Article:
In the Dark Places of Wisdom
Published in Parabola, Winter 1999
Following are excerpts from the author's forthcoming book, In the Dark Places of Wisdom: the Forgotten Origins of the Western World. Parmenides, who lived 2,500 years ago in southern Italy, is well known as the father of philosophy and the founder of Western logic. But his real significance for us all has long been forgotten. This book is the story of remarkable new discoveries and old neglected evidence. It describes Parmenides' connections with the Pythagoreans, and explains the meaning of the poetry he wrote about his journey, guided by girls, to a goddess deep in the world of the dead.
Those girls who guide Parmenides on his journey to the underworld are daughters of the Sun.
That sounds strange, quite a paradox. For us the sun is up above in the light, doesn't have anything to do with darkness or death. But this isn't because we're any wiser or because we've managed to leave the world of myth behind: that would be about as easy as leaving our own death behind. The reason why to us it sounds strange is because we've lost any contact with the underworld.
The underworld isn't just a place of darkness and death. It only seems like that from a distance. In reality it's the supreme place of paradox where all the opposites meet. Right at the roots of western as well as eastern mythology there's the idea that the sun comes out of the underworld and goes back to the underworld every night. It belongs in the underworld. That's where it has its home; where its children come from. The source of light is at home in the darkness.
This was well understood in southern Italy. A whole Italian mythology grew up around the figure of the sun god as he's driven in his chariot by the horses that carry him out of the underworld before they take him down again. That was true in Parmenides' home town, called Velia. And for certain men and women known as Pythagoreans—people who had gathered around Pythagoras when he came out to southern Italy from the east—these same ideas were a basic tradition.
Pythagoreans tended to live close to volcanic regions. For them that was something very meaningful. They saw volcanic fire as the light in the depths of darkness: it was the fire of hell, but also the fire that all the light we know and see derives from. For them the light of the sun and of the moon and stars were just reflections, offshoots of the invisible fire inside the underworld. And they understood that there's no going up without going down, no heaven without going through hell. To them the fire in the underworld was purifying, transforming, immortalizing. Everything was part of a process and there were no short- cuts. Everything had to be experienced, included; and to find clarity meant facing utter darkness.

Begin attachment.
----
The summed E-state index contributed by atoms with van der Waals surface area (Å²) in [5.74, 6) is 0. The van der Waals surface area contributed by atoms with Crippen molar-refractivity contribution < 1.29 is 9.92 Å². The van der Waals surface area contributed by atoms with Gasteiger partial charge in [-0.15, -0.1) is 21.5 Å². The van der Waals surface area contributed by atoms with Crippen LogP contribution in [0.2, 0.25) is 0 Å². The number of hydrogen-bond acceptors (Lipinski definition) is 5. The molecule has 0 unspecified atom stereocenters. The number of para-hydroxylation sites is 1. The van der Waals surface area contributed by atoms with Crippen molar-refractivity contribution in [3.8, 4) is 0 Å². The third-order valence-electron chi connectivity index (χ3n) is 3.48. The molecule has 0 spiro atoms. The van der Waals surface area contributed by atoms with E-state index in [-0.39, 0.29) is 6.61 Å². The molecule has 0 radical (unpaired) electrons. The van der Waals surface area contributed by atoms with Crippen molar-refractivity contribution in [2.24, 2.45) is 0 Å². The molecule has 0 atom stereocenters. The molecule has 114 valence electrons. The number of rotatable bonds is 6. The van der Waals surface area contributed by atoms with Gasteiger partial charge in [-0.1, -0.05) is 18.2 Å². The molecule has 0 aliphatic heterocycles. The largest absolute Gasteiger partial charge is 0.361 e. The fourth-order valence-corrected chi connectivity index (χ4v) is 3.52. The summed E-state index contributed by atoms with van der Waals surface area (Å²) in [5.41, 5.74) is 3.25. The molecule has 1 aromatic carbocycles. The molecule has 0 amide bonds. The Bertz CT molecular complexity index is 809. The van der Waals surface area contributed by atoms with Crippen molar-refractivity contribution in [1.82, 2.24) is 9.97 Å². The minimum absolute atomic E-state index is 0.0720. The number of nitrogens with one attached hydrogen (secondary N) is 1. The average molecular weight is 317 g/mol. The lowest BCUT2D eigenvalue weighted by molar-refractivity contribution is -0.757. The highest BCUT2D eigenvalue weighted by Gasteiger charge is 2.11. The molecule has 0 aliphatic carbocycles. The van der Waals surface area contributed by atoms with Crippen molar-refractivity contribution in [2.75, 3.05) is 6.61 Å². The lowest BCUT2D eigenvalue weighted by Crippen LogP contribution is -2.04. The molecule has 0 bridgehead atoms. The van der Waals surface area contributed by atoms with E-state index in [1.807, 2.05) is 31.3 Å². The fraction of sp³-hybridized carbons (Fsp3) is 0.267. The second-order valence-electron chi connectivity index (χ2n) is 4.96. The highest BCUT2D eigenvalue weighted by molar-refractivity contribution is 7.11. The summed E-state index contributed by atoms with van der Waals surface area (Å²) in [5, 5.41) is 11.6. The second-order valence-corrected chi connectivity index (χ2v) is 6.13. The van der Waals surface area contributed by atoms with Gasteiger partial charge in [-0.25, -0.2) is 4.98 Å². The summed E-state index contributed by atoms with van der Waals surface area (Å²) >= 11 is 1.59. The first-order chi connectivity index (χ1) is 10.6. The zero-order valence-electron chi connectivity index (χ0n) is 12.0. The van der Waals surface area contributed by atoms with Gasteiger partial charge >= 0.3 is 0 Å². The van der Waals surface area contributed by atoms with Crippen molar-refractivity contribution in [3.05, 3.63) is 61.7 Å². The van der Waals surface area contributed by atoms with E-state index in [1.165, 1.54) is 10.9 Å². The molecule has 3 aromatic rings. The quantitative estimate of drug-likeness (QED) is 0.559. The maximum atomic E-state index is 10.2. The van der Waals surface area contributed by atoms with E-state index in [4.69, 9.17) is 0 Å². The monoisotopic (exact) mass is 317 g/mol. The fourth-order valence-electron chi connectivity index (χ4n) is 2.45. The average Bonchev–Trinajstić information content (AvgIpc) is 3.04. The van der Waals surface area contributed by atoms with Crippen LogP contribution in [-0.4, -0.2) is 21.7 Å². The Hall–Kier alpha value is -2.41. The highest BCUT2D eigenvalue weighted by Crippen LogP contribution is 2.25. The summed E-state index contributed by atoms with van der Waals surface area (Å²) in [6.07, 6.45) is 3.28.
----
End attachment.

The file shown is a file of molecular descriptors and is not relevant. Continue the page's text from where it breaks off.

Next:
This is much more than just a matter of mythology. In theory we think we know that each dawn brings a new day, but in practice we never see what that means. Deep down we've all agreed to look for light in the light and avoid everything else: reject the darkness, the depths. Those people realized there's something very important hidden in the depths. For them it wasn't only a question of confronting a little bit of darkness inside themselves. It was a question of going right through the darkness to what lies at the other end.
There were early Christians, too, who talked about the 'depths' of the divine. Most of them were soon silenced. And there were Jewish mystics who spoke of 'descending' to the divine; they were silenced too. It's far simpler to keep the divine somewhere up above, at a safe distance. The trouble is that when the divine is removed from the depths we lose our depth, start viewing the depths with fear and end up struggling, running from ourselves, trying to lift ourselves up by our bootstraps into the beyond.
It's impossible to reach the light at the cost of rejecting darkness. The darkness haunts us; we're chased by our own depths. But the knowledge of the other way was soon left only for a few heretics, and writers of oracles, and for the alchemists.
In that knowledge there's no dogma. It's too subtle for that. It's not even a matter of attitude but simply a question of perception—the perception that light belongs in darkness, clarity in obscurity, that darkness can't be rejected for the sake of light because everything contains its opposite.
As soon as she has welcomed him, down in the world of the dead, the first thing the goddess does is call Parmenides 'young man'. That's just one word in Greek: kouros. A kouros is a young man, a boy, a son or child.